Failed to Properly Register Your Trial? Just Use a Different Study's Number. Actually, Don't.

Retraction Watch Staff

May 20, 2022

Researchers in China have lost a 2019 paper on sedation in people undergoing cardiac surgery after readers complained that the authors had failed to properly register the trial.

The paper, "Effect of Perioperative Administration of Dexmedetomidine on Delirium After Cardiac Surgery in Elderly Patients: a Double-Blinded, Multi-Center, Randomized Study," appeared in Clinical Interventions in Aging, a Dove Press title.

Last year, a commenter on PubPeer flagged the article, which has been cited 26 times, according to Clarivate Analytics' Web of Science:

1. The registration number provided by the author for the Chinese Clinical Trial Registry (ChiCTR-IOR-17014122) seems to correspond to a different trial than the one described in the article: The registration describes a trial assessing the sedative effect of dexmedetomidine in laparoscopic colon operations rather than cardiac operations. Can the authors provide the correct registration number to show that the trial had been prospectively registered?
2. It is not entirely clear whether dexmedetomidine was administered for postoperative sedation after ICU admission. Did the patients in the DEX group continue to receive DEX postoperatively or did all patients receive the same PROP regimen for post-op sedation?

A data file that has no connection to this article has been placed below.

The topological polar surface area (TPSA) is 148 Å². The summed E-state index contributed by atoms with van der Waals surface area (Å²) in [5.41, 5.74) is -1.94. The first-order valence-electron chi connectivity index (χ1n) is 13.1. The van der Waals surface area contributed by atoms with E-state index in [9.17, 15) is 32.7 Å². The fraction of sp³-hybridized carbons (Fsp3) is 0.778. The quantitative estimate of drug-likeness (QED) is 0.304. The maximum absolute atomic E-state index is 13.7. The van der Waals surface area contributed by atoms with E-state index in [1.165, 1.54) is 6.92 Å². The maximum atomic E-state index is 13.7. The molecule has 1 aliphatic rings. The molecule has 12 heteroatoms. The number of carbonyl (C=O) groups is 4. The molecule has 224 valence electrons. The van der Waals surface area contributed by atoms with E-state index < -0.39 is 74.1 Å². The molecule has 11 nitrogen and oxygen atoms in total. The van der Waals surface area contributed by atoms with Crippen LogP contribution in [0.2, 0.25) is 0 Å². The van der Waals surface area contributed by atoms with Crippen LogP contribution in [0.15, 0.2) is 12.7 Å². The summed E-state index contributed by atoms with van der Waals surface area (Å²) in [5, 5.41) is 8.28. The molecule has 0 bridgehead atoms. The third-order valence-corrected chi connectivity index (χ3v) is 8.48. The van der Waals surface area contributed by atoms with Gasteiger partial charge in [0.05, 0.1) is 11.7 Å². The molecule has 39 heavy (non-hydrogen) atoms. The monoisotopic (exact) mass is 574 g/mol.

According to the retraction notice:

At the request of the authors, the Editor and Publisher of Clinical Interventions in Aging wish to retract the published article. Following publication, concerns were raised that the reported study did not match with details of the associated study that had been registered in the Chinese Clinical Trial Registry under registration number, ChiCTR-IOR-17014122.
The authors responded to our queries and explained that they failed to complete registration of the study to the Chinese Clinical Trial Registry before starting their clinical research. Their request to retrospectively register the study prior to publication was declined by the Chinese Clinical Trial Registry because the trial had already been completed for three years. To comply with journal requirements the authors provided the clinical registration number (ChiCTR-IOR-17014122) from an unrelated dexmedetomidine study by members of their own research group. The owners of the study associated with registration number, ChiCTR-IOR-17014122, were unaware this number had been used in the publication of another study.
The authors contacted the journal to request that the article be retracted and put this error in judgement down to inexperience and wish to apologise for any confusion that was caused.
Our decision-making was informed by our policy on publishing ethics and integrity and the COPE guidelines on retraction.
The retracted article will remain online to maintain the scholarly record, but it will be digitally watermarked on each page as "Retracted".

John Loadsman, the editor-in-chief of Anaesthesia and Intensive Care , and a frequent flyer when it comes to flagging problematic papers in his specialty, had a hand in bringing about the retraction.

According to Loadsman:

This paper came up in a couple of meta-analyses recently. It had already been flagged as problematic on PubPeer by a couple of Canadians. I bit the bullet and contacted both the ChiCTR and the journal. It hasn't actually taken them very long to retract (a bit over a month), and the notice is pretty detailed.

This post includes an updated comment from John Loadsman.